The reason for this award is: “the invention of the blue light-emitting diodes that enhanced and made the sources of white light brighter” in a more effective way in terms of energy and respect of the environment.
The 2014 Nobel Prize for Physics was awarded to Isamu Akasaki (Meijo University, Japan), Hiroshi Amano (Nagoya University, Japan) and Shuji Nakamura (University of California, USA). The Blue Light Emitting Diode has been defined “the light revolution in the twenty-first century”. The Nobel Foundation considered the invention as consistent with “the spirit of Alfred Nobel”, who recognized the value of discoveries that bring real benefits to humanity.
From Media.inaif.it: the first announcement was made on Twitter, while the video was broadcast live on YouTube: “With the advent of leds, increasingly widespread, today we have more lasting alternatives compared to the old sources of light”. The winners of the Nobel Prize were surprised and honored: “I am very honored to receive the Nobel Prize by the Royal Swedish Academy of Sciences for the invention of LEDs,” said Nakamura. “It is very rewarding to see that the dream of LED lighting has become a reality. I hope that the energy-saving LED bulbs can help reduce energy consumption and lighting costs worldwide“, he added.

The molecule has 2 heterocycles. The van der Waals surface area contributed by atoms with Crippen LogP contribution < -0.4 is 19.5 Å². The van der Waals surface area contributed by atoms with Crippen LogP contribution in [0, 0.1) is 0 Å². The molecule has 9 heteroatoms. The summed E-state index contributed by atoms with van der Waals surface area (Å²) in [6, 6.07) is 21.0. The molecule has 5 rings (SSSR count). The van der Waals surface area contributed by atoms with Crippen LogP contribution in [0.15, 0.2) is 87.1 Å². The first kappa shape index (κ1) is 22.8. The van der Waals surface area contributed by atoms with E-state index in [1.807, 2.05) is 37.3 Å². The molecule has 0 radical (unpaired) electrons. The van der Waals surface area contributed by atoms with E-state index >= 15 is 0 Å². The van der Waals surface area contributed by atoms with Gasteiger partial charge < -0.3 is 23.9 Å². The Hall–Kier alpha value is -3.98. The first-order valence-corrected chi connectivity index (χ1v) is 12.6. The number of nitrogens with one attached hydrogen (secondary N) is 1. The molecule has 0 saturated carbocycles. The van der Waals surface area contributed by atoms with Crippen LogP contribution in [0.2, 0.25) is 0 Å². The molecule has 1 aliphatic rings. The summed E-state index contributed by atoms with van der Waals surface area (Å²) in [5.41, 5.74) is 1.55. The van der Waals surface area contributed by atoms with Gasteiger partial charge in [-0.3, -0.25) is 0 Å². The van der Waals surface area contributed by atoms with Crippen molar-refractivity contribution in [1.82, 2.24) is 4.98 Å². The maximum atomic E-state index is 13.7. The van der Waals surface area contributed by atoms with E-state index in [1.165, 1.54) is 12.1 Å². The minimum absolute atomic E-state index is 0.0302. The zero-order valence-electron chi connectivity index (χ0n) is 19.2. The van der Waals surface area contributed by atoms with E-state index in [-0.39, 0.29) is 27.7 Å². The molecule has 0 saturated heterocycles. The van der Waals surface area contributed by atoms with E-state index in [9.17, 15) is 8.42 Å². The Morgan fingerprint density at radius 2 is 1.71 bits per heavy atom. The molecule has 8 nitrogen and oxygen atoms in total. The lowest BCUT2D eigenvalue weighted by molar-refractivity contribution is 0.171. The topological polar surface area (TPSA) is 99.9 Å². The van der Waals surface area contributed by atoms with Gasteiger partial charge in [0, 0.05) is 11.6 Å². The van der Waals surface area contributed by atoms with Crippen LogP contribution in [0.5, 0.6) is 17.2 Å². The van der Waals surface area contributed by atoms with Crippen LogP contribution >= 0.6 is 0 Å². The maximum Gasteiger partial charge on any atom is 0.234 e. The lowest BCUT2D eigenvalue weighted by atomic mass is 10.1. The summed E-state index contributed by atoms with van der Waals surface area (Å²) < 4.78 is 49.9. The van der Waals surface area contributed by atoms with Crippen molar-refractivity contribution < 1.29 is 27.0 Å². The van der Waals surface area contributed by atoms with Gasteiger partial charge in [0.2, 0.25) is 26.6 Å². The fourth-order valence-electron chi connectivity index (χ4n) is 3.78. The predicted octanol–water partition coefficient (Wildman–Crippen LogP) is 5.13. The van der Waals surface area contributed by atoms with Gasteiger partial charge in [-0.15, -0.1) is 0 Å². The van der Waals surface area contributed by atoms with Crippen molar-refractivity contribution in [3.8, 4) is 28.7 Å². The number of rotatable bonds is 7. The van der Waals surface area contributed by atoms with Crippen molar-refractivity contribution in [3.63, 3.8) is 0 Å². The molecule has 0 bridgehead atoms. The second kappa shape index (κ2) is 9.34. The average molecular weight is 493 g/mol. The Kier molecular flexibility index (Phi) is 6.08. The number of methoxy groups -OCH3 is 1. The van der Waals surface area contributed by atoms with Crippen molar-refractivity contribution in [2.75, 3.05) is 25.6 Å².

The LED bulbs have been developed between 1989 and 1993 and have actually improved our daily lives, because they are not only more efficient than the old incandescent bulbs, but they are also more efficient than the newer halogen lamps or low consumption lamps. Think that the duration of LED bulbs is 50.000 hours, compared to the 1000 hours of the incandescent lamps and 10.000 hours of the fluorescent ones. How do LEDs work? Simply, these devices, which can be found almost everywhere, are able to use all electricity they consume only to emit light, without loss of heat as the bulbs still in use do. Just for this reason, the used energy is optimized without wasting heat.